History 309: War & American Society
- Course type: Self-paced
- Available Lessons: 152
- Average Lesson Length: 8 min
Eligible for Credit: Yes
Earn transferable credit by taking this course for credit.
Watch a preview:chapter 1 / lesson 1Thucydides' Views on Ethics & Political Realism
Course SummaryHistory 309: War & American Society has been evaluated and recommended for 3 semester hours and may be transferred to over 2,000 colleges and universities. With this self-paced course, you get engaging lessons, expert instructors who make even the most challenging history topics simple, and an excellent resource for getting a head start on your degree.
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Thucydides' Views on Ethics & Political Realism
History 309: War & American Society • 8.8K views • 6 min
About this course:
13 hours of educational videos
152 self-paced lessons
15 practice tests
3 transferable credit hours
Chris has a master's degree in history and teaches at the University of Northern Colorado.
15 chapters in History 309: War & American Society
Course Practice TestCheck your knowledge of this course with a 50-question practice test.
- Comprehensive test covering all topics
- Detailed video explanations for wrong answers
The course objective is to examine and analyze the ways in which war and other armed conflicts have influenced and been influenced by American society since the colonial period.
Your grade for this course will be calculated out of 300 points. The minimum score required to pass and become eligible for college credit for this course is 210 points, or an overall course grade of 70%. The table below shows the assignments you must complete and how they'll be incorporated into the overall grade.
|Proctored Final Exam||100|
Quizzes are meant to test your comprehension of each lesson as you progress through the course. Here's a breakdown of how you will be graded on quizzes and how they'll factor into your final score:
- You will have 3 attempts to take each quiz for a score.
- The highest score of your first 3 attempts will be recorded as your score for each quiz.
- When you've completed the course, the highest scores from your first 3 attempts at each quiz will be averaged together and weighed against the total possible points for quizzes. For instance, if your average quiz score is 85%, you'll receive 85 out of 100 possible points for quizzes.
- After your initial 3 attempts, you can take a quiz for practice as many times as you'd like.
- You will need to pass each quiz with a score of at least 80% to earn course progress for the lesson. However, it is not necessary to earn 80% within the first three quiz attempts.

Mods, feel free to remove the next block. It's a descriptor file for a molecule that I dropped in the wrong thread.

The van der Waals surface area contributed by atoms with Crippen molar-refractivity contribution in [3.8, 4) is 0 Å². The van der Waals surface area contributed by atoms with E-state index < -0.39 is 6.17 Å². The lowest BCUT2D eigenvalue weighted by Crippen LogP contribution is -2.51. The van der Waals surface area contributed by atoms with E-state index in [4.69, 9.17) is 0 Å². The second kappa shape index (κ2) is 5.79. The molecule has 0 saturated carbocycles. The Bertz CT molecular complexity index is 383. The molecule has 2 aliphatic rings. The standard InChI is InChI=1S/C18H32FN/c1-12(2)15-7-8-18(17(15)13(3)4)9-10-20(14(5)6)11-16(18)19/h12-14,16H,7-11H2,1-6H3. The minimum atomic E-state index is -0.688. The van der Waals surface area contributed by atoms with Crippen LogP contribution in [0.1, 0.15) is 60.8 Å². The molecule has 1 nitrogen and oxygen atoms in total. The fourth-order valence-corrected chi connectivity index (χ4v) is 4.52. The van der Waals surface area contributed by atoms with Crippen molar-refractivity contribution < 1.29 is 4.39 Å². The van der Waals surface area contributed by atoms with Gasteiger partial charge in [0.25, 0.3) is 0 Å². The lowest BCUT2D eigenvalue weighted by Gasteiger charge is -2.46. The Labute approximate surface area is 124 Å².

Assignments are intended to assess your application, analysis, and critical thinking skills in relation to the concepts you learn in the course. Two assignments are required for this course. You can access them here.
- All assignment scores will total up to 100 points.
- Your assignment(s) will be graded by a Study.com instructor.
- The instructor will provide a graded rubric for you along with feedback on what you did well and what could be improved.
- If you are unsatisfied with your score, you will be able to revise and resubmit your assignment(s) twice. You are free to resubmit an assignment within two weeks of your most recent exam attempt or at any point if you have an active college accelerator membership.
Proctored Final Exam
The proctored final exam is a cumulative test designed to ensure that you've mastered the material in the course.
- You'll earn points equivalent to the percentage grade you receive on your proctored final. (So if you earn 90% on the final, that's 90 points toward your final grade.)
- If you're unsatisfied with your score on the exam, you'll be eligible to retake the exam after a 3-day waiting period.
- You can only retake the exam twice, so be sure to use your study guide and fully prepare yourself before you take the exam again.
Items Allowed on Study.com Proctored Exam for History 309: War & American Society:
- Blank scratch paper
- Pen or pencil
Items NOT Allowed on Study.com Proctored Exam for History 309: War & American Society:
- Office programs, web browsers, or any programs other than Software Secure (including Study.com lessons)
- Textbooks (digital or physical)
- Mobile phones, headphones, speakers, TVs, or radios
- Notebooks or notes
- Any calculators
Upon completion of the course, you will be able to: